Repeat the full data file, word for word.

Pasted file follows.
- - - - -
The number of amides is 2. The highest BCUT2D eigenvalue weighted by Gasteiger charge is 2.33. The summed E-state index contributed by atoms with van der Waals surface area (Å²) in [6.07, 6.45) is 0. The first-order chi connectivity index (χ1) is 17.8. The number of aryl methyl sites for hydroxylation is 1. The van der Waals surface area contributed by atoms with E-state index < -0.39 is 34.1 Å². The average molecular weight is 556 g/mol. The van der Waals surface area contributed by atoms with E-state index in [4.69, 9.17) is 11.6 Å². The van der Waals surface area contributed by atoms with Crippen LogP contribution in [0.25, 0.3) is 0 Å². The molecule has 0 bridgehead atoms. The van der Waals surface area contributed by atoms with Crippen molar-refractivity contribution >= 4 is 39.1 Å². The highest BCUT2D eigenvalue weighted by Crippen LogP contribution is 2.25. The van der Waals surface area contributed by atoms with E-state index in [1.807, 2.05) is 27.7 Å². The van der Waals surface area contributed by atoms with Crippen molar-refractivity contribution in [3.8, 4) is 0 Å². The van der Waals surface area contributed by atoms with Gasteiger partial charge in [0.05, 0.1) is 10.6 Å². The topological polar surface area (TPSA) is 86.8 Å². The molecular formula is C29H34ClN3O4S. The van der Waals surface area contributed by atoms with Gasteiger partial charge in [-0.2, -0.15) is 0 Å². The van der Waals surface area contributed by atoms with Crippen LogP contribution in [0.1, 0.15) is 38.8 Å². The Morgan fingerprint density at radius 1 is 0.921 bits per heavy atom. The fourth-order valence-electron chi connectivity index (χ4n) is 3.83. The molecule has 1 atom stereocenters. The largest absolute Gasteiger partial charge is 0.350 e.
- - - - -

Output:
The number of amides is 2. The highest BCUT2D eigenvalue weighted by Gasteiger charge is 2.33. The summed E-state index contributed by atoms with van der Waals surface area (Å²) in [6.07, 6.45) is 0. The first-order chi connectivity index (χ1) is 17.8. The number of aryl methyl sites for hydroxylation is 1. The van der Waals surface area contributed by atoms with E-state index < -0.39 is 34.1 Å². The average molecular weight is 556 g/mol. The van der Waals surface area contributed by atoms with E-state index in [4.69, 9.17) is 11.6 Å². The van der Waals surface area contributed by atoms with Crippen LogP contribution in [0.25, 0.3) is 0 Å². The molecule has 0 bridgehead atoms. The van der Waals surface area contributed by atoms with Crippen molar-refractivity contribution >= 4 is 39.1 Å². The highest BCUT2D eigenvalue weighted by Crippen LogP contribution is 2.25. The van der Waals surface area contributed by atoms with E-state index in [1.807, 2.05) is 27.7 Å². The van der Waals surface area contributed by atoms with Crippen molar-refractivity contribution in [3.8, 4) is 0 Å². The van der Waals surface area contributed by atoms with Gasteiger partial charge in [0.05, 0.1) is 10.6 Å². The topological polar surface area (TPSA) is 86.8 Å². The molecular formula is C29H34ClN3O4S. The van der Waals surface area contributed by atoms with Gasteiger partial charge in [-0.2, -0.15) is 0 Å². The van der Waals surface area contributed by atoms with Crippen LogP contribution in [0.1, 0.15) is 38.8 Å². The Morgan fingerprint density at radius 1 is 0.921 bits per heavy atom. The fourth-order valence-electron chi connectivity index (χ4n) is 3.83. The molecule has 1 atom stereocenters. The largest absolute Gasteiger partial charge is 0.350 e.